As for the tableware, I chose the white square dishes which would enhance the look of any meal I prepared, and I love the riveted flatware.  I have always wanted a set of stemless wine glasses, even though I don't drink wine- I just love the look of them.  The linens have a metallic sheen to them, and the color would go nicely with the thick silver gray rug.  Then I got lost in the decor section but ultimately decided on the wooden trays, cloches, and the amazing book press, all of which would look fancy on that sideboard.

Overall, I think this collection would do well in the imaginary New York City brownstone I've picked out for myself.  The whole thing screams modern old world, and I love it all.  I honestly lost track of the tab for this one, but I know the print is $1200 so just add on from there.  Totally worth every imaginary penny.

Make sure an hop on over and see Paige and drool over what she's picked out.  I'm always impressed with the way she styles her rooms.  Looking for more?  Check out my previous rooms here.

TGIF (whoops. T): Pinterest Style.

Hey, it's Tuesday!  I totally wrote this post for last Friday, but because I am super awesome, I forgot to publish it.  So how about some lovely Pinterest picks to brighten up this gray, gray morning?  (It's super gray and on the verge of rain here- anyone have sun??)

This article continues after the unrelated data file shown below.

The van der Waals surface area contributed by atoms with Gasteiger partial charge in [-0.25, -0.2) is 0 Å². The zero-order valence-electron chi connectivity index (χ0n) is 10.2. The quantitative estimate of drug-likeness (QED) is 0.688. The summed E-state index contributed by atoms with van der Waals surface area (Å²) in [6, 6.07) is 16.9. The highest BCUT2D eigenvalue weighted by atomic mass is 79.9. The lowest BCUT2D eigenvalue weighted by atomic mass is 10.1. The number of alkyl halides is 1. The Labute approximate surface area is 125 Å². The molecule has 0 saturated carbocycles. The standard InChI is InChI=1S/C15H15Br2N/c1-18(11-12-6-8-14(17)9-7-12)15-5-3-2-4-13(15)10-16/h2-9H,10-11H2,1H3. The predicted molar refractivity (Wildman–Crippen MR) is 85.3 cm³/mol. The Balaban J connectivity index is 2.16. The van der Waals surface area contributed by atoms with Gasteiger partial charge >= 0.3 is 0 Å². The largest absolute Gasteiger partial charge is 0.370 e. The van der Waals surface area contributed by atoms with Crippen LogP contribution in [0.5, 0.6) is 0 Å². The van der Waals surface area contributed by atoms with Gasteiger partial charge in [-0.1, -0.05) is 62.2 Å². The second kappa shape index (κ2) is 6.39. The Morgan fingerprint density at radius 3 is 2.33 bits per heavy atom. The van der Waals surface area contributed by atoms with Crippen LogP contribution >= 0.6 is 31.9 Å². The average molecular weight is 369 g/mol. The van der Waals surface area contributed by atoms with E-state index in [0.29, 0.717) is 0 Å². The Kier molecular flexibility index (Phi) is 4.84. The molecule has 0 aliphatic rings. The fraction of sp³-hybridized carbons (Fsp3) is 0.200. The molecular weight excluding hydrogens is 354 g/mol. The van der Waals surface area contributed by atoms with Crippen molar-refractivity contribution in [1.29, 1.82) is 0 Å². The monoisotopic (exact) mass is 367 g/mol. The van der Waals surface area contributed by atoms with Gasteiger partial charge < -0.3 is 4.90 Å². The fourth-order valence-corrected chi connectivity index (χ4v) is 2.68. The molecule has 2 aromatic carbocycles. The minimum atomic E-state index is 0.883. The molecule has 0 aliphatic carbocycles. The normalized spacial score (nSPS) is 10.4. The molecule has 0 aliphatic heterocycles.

http://www.thuglifeshirts.com/collections/new-arrivals/products/wake-me-up-sorry-shirt?pp=1

This is so me, it's almost embarrassing.  My poor husband and children get tired grumpy mom who does not like being woken from a sound sleep.  At all.  Ever.


You know those really, really good cookies that are cakey and have the icing on top that all grocery stores carry?  Yea.  Here's a copycat recipe, which we may have to make today since I'm on dessert duty for Easter.  (edited to add: I did make these, and they are really easy, but the cookie itself was missing something- more sugar or butter, I think.  I'll make them again, but I'm going to experiment.)

http://310k.biz/attic/2451-attic-photo.html

Can we just ogle??  One of my dream ideas is to finish the space over the garage, and this is just giving me all kinds of ideas.  The windows!  The triple desk!  The pendant!  The bead board!   *swoon*

http://lemonthistle.com/happy-pb-day-and-a-quick-brekkie/

I know peanut butter-banana isn't for everyone, but it is for me, and I'm really interested in it in grilled cheese form.  I actually want to try this with cashew butter, plus it's got honey and cinnamon.  Hello, breakfast!